One simply cannot talk about people of importance to this genre without tipping the hat to the most masterful musician, teacher, musicologist, producer, folklorist and preservationist of the traditional blues. By now, Stefan Grossman is a venerated, iconoclastic and respected acoustic blues figure of mega-proportions. He came out of the vibrant Greenwich Village, New York, 1960s scene around Washington Square, where so many American folk and blues musicians launched their careers. His friend and occasional collaborator, Steve Katz, formerly of the Even Dozen Jug Band, the Blues Project and Blood, Sweat & Tears, once half jokingly told this writer: “There we were, all these New York Jews playing the black blues.” Indeed, the blues had a strong influence on young New Yorkers during the folk revival. These musicians, Stefan Grossman, Happy & Artie Traum, Danny Kalb, and many others, in turn had a powerful influence on the acceptance of the blues by the American baby boomer generation at large; and, they significantly helped to launch the folk, roots & blues revival, thereby reinvigorating the careers of many original blues musicians whose careers had waned.
Many people know Stefan Grossman as the paramount teacher and entrepreneur in what has become the world’s largest “blues school”, Stefan Grossman’s Guitar Workshop. He is one of the most skilled guitarists in the genre, having been a student of Rev. Gary Davis in New York City. He also picked up lessons directly from Mississippi John Hurt, Son House, Skip James, Mississippi Fred McDowell, and others.
This collection presents six legendary blues guitarists from the 1920s to early 1940s. Each has his own unique approach, style and techniques for playing. Some like Rev. Gary Davis favored regular tuning while Josh White was equally at home playing in Open D tuning as well as standard tuning. Lonnie Johnson is unique in his playing techniques as well as use of a D G D G B E tuning. Buddy Moss’s recordings influenced generations of Piedmont guitarist, especially Blind Boy Fuller. Bo Carter had one of the most unusual tonal approaches for playing blues, ragtime and novelty songs. And lastly there is Tommy McClennan. His recordings sound “rough and tumble” but once you explore the intricacies of his playing you will discover a powerful blues guitarists.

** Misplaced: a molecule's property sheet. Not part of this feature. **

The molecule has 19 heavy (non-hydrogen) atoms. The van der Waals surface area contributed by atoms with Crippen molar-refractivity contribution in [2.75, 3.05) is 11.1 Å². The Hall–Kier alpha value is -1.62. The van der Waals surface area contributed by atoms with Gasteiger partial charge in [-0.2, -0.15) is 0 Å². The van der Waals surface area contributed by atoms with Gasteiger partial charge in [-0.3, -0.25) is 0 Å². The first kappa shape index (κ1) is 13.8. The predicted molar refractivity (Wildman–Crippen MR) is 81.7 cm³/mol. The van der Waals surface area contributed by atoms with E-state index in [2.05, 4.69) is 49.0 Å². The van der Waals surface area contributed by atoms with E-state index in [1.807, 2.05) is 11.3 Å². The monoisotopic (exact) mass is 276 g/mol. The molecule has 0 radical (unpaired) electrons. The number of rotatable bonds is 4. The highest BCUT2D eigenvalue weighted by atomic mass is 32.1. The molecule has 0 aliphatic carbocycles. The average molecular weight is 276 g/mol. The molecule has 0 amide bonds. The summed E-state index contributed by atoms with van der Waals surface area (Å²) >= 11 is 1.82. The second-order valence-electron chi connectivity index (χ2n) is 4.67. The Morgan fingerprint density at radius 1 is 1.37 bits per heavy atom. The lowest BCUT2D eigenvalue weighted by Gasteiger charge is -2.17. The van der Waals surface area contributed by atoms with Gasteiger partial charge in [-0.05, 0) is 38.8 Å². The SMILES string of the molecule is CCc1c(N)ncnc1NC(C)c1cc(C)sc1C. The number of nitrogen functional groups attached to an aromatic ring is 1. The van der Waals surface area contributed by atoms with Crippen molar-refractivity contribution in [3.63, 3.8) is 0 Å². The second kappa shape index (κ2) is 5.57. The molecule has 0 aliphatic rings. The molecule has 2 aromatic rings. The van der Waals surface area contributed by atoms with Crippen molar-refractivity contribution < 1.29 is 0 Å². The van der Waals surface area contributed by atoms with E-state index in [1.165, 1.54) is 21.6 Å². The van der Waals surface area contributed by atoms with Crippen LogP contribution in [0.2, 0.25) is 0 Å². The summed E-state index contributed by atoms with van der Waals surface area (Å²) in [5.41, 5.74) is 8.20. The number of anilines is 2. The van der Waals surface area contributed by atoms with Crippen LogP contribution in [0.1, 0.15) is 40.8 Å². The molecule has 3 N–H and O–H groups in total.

Titles and artists included are:
REV. GARY DAVIS Cincinnati Flow • Piece Without Words • Children of Zion • Twelve Gates To The City
BO CARTER Let’s Get Drunk Again • Nobody’s Business • Honey • What You Want Your Daddy To Do
BUDDY MOSS Oh Lordy Mama • Sleepless Night • Someday Baby (I’ll Have Mine
JOSH WHITE Crying Blues • Bad Depression Blues • High Brown Cheater • My Soul Is Gonna Live With God • Pure Religion Hallilu
LONNIE JOHNSON Away Down In The Alley Blues • Stomping ‘Em Along Slow • Blue Ghost Blues • There Is No Justice • Helena Blues • Sittin’
On A Log • Corn Bread Blues
TOMMY McCLENNAN Blues As I Can Be • I’m Goin’, Don’t You Know • Love With A Feeling • New Highway No.51 • Drop Down Mama
HOW TO USE THIS BOOK
1) Listen over and over to the recordings available via download for this collection.
2) Get a program that can control audio files. Use this with the transcriptions and the recordings.
3) Be patient!! Practice and practice!! These are blues masterpieces and can take weeks or month or years to get under your fingers. But what fun it will be once you can play one of these instrumental.
Level 3 • 136 pages • Download Audio Files
Reviews: What do you get when you convene God’s ragtime picker (Rev. Gary Davis), the godfather of single-string soloing (Lonnie Johnson), a bona fide Mississippi Sheik (Bo Carter), the Piedmont gentleman Josh White, Georgian string king Buddy Moss, and gruff Delta holdout Tommy McClennan with Stefan Grossman? Stomping ’Em Along Slow, a big book valuably stuffed fat with Grossman’s painstaking note-by-note transcriptions of six-string bedrock blues. In all, the keys to 28 castles get given away, including Tommy’s stomping “New Highway 51 Blues,” Josh’s tumbling “Crying Blues,” and Bo’s “Let’s Get Drunk Again,” which pours out a gin-soaked rub-a-dub-dub line. For pure genius, though, Lonnie’s title track is the spectacular sound of corn popping from out of two guitars—that, in reality, is truly only one.
In addition, Stomping ’Em Along Slow’s 136 pages also include lyrics, artist biographies, a 1963 Lonnie Johnson interview and historic photographs (like that great shot of McClennan, Little Walter, Sonny Boy Williamson and an ultra-cool Elmore James caught mid-stride on a Chicago street in 1953). Most valuable, however, is the download link that unlocks access to the original historic recordings. That’s how you get one-on one time with the waterfall of notes that Rev. Gary dubbed “Cincinnati Flow Rag” or Buddy’s super-influential “Oh Lordy Mama,” a 1934 earworm that got stuck in the heads of everyone from Hooker to Basie to Cream. – Dennis Rozanski/Blues Rag